Safety and Security: Two Sides of the Same Coin

A Weakness in Security Creates Increased Risk, Which in Turn Creates a Decrease in Safety, so Safety and Security Are Directly Proportional, but Are Both Inversely Proportional to Risk

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By Eric Byres, PE, and John Cusimano, CFSE

In many languages, there is only one word for safety and security. In German, for example, the word is 'Sicherheit,' in Spanish it is 'seguridad', in French it is 'sécurité' and in Italian it is 'sicurezza.'

According to Merriam-Webster, the primary definition of safety is "the condition of being free from harm or risk," which is essentially the same as the primary definition of security, which is "the quality or state of being free from danger." However, there is another definition for security; that is, "measures taken to guard against espionage or sabotage, crime, attack or escape," and this is generally the definition we are using when we refer to industrial security.

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Using these definitions, we can better understand the relationship between safety and security. The relationship is such that a weakness in security creates increased risk, which in turn creates a decrease in safety. So safety and security are directly proportional, but are both inversely proportional to risk. While this may all seem elementary, understanding the relationship between safety and security is very important to understanding how to integrate the two. Those that own and operate industrial facilities, especially those that many governments have defined as critical infrastructures, certainly understand the meaning and importance of safety and security relative to their operations.

In the context of industrial automation and control systems, safety systems are special control systems whose function is to detect a hazardous condition and take action (typically shut down the process) to prevent a hazard. They are typically one of many layers of defense in an overall protection scheme for the facility. Whereas, control system security refers to the capability of a control system to provide adequate confidence that unauthorized persons and systems can neither modify the software and its data nor gain access to the system functions, and yet to ensure that this is not denied to authorized persons and systems.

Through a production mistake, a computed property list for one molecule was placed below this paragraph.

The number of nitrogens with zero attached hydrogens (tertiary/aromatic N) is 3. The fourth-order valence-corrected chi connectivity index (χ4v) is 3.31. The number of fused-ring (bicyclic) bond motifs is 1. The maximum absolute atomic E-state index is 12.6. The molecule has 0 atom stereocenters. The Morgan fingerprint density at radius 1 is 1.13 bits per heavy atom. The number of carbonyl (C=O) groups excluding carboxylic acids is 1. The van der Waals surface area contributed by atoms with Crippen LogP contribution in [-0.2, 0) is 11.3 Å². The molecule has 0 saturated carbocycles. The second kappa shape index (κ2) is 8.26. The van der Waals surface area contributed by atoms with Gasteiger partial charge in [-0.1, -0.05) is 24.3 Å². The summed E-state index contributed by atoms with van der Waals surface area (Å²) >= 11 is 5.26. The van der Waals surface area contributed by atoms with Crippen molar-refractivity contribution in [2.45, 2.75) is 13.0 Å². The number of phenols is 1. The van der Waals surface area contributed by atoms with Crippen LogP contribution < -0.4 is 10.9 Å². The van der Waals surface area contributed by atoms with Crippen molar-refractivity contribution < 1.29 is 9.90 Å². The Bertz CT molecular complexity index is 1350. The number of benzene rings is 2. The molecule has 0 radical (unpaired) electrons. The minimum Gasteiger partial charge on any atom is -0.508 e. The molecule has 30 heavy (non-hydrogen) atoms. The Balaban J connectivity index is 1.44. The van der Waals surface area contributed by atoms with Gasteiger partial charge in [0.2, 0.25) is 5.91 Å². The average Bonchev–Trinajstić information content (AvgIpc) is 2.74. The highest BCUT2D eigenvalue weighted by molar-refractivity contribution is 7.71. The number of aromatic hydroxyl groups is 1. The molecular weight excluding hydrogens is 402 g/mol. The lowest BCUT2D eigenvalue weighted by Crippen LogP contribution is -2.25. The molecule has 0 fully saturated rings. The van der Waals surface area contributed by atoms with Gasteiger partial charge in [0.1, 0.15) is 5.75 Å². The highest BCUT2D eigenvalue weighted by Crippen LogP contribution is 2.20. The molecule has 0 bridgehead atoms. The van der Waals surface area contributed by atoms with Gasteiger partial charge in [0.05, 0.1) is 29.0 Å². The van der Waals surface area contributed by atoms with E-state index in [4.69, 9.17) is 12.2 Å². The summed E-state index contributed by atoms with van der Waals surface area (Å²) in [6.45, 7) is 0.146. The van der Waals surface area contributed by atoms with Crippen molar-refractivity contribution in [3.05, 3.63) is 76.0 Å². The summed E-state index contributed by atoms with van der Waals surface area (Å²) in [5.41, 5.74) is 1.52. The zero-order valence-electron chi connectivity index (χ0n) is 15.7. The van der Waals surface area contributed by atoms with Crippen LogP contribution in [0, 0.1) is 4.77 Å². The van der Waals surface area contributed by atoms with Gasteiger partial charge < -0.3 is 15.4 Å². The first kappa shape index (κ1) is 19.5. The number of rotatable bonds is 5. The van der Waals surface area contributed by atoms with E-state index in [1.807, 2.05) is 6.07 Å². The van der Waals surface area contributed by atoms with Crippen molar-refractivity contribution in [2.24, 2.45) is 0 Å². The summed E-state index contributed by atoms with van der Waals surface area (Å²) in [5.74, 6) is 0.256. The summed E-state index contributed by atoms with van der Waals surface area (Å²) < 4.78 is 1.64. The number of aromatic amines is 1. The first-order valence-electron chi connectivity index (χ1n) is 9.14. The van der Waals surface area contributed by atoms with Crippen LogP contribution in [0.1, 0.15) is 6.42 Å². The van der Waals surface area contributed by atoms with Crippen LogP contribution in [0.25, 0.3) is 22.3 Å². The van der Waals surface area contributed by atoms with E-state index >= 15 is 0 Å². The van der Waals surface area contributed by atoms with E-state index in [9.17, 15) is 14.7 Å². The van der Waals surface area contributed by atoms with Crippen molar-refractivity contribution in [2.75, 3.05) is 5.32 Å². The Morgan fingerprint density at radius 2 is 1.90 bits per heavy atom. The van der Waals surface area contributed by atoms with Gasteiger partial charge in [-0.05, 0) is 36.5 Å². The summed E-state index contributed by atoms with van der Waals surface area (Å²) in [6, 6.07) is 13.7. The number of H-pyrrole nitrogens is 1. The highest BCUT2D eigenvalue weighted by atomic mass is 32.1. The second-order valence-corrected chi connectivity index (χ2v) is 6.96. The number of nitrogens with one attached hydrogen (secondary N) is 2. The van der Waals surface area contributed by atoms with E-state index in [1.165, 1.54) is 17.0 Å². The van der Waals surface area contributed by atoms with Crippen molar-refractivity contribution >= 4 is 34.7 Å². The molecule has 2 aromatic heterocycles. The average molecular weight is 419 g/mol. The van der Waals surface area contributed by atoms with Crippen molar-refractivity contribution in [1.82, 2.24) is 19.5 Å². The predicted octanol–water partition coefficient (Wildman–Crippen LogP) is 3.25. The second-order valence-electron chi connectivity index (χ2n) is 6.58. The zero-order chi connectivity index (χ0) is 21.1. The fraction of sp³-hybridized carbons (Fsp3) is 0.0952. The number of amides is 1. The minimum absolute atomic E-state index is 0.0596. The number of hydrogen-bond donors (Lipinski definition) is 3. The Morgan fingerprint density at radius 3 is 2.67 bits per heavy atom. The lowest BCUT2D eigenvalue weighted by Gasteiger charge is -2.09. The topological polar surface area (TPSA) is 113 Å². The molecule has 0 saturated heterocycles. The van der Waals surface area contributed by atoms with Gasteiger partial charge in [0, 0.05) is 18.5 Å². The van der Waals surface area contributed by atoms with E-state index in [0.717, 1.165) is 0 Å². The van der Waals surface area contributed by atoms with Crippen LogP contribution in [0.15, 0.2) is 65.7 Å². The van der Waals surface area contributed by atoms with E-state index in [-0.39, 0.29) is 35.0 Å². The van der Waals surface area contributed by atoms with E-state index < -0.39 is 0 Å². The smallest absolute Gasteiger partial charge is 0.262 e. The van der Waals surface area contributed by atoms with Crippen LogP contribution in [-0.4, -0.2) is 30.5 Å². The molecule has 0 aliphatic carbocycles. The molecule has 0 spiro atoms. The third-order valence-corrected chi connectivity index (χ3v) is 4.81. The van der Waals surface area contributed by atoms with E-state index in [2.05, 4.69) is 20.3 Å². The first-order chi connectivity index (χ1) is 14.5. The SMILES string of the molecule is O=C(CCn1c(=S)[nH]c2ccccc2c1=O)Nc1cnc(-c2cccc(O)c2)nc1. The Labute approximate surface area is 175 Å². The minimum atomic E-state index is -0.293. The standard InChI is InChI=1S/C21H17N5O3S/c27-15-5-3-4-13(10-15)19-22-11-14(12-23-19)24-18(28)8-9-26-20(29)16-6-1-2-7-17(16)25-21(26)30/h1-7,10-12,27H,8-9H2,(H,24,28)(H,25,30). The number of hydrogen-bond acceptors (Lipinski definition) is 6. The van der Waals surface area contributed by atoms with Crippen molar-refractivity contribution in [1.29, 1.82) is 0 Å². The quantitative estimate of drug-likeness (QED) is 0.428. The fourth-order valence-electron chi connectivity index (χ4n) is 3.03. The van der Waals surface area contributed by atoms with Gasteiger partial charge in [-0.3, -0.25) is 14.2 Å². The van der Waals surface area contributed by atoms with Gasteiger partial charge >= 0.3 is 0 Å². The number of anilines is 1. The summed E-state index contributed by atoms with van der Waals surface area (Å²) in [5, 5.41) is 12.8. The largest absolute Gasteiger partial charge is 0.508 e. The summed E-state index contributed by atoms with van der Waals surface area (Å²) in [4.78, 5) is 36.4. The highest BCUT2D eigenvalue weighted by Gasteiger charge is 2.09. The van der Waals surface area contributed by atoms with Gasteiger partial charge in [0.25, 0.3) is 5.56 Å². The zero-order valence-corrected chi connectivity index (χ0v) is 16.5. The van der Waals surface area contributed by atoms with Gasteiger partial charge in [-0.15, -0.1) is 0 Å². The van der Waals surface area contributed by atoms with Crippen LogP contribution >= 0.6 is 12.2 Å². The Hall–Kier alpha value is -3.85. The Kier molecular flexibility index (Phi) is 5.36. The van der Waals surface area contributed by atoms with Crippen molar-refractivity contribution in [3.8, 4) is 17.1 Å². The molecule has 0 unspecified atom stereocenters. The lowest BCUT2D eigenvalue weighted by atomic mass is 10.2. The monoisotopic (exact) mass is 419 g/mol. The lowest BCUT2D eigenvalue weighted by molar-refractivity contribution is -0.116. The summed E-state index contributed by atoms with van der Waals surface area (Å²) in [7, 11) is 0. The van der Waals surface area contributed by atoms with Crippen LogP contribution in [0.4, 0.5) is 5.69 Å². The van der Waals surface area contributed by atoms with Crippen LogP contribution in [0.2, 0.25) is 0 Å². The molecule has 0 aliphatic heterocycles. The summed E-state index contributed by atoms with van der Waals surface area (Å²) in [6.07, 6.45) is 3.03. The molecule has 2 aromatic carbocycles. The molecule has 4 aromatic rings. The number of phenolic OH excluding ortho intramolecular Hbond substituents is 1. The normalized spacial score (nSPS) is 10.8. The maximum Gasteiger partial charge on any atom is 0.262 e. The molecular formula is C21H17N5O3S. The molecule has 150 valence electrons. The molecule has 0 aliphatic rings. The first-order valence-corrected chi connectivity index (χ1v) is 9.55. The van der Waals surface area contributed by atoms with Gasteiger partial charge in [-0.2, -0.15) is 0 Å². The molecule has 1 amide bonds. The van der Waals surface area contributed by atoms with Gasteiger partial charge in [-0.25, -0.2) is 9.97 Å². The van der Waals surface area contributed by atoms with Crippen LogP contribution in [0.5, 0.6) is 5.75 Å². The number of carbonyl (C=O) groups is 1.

Until recently, the engineering disciplines of safety system design and control system security were effectively on separate, but parallel paths. Safety standards and associated engineering work practices are mature and well-established, based on decades of learning. On the other hand, control system security is a much newer field and has its roots in information system or IT security. Some say control system security is where safety system engineering was about 10 years ago.

So why is there sudden interest in integrating safety system and control system security disciplines? One reason is that safety integrated systems (SIS), once totally isolated, are increasingly becoming connected to or integrated with process control systems that connect to the outside world. This is a significant because a security breach of a SIS could directly prevent the SIS from performing its intended protection function, which could lead directly to a catastrophic event. On the other hand, a security incident in a control system, while still having the potent to be very damaging, should be limited to causing a process shutdown because the SIS is there to prevent a dangerous situation, provided it was designed properly and was not also compromised. The integration of control and safety systems raises significant concerns about the possibility of a common security vulnerability affecting both systems.

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Another reason for the sudden interest is a growing recognition of the many similarities between the safety and security life cycles, and that there are improvements and efficiencies to be gained by combining the two approaches. By addressing both safety and security fundamentally from the beginning, asset owners will be able to head off the need to perform a second costly process later to find and address security vulnerabilities.

This interaction between the safety of a critical system and security became painfully obvious to the owners of the Hatch Nuclear facility in March of 2008. According to data supplied by the Repository of Industrial Security Incidents (, the Hatch Nuclear Power Plant near Baxley, Ga., was forced to shut down for 48 hours after a contractor updated software on a computer that was on the plant's business network. The computer was used to monitor chemical and diagnostic data from one of the facility's primary control systems. The software was designed to synchronize data on both systems. When the updated computer rebooted, it reset the data on the control system, causing the safety system to interpret the lack of data as a drop in water reservoirs that cool the plant's radioactive nuclear rods. The safety system behaved as designed and triggered a shutdown. The engineer was not aware that the control system would be synchronized as well or that a reboot would reset the control system.

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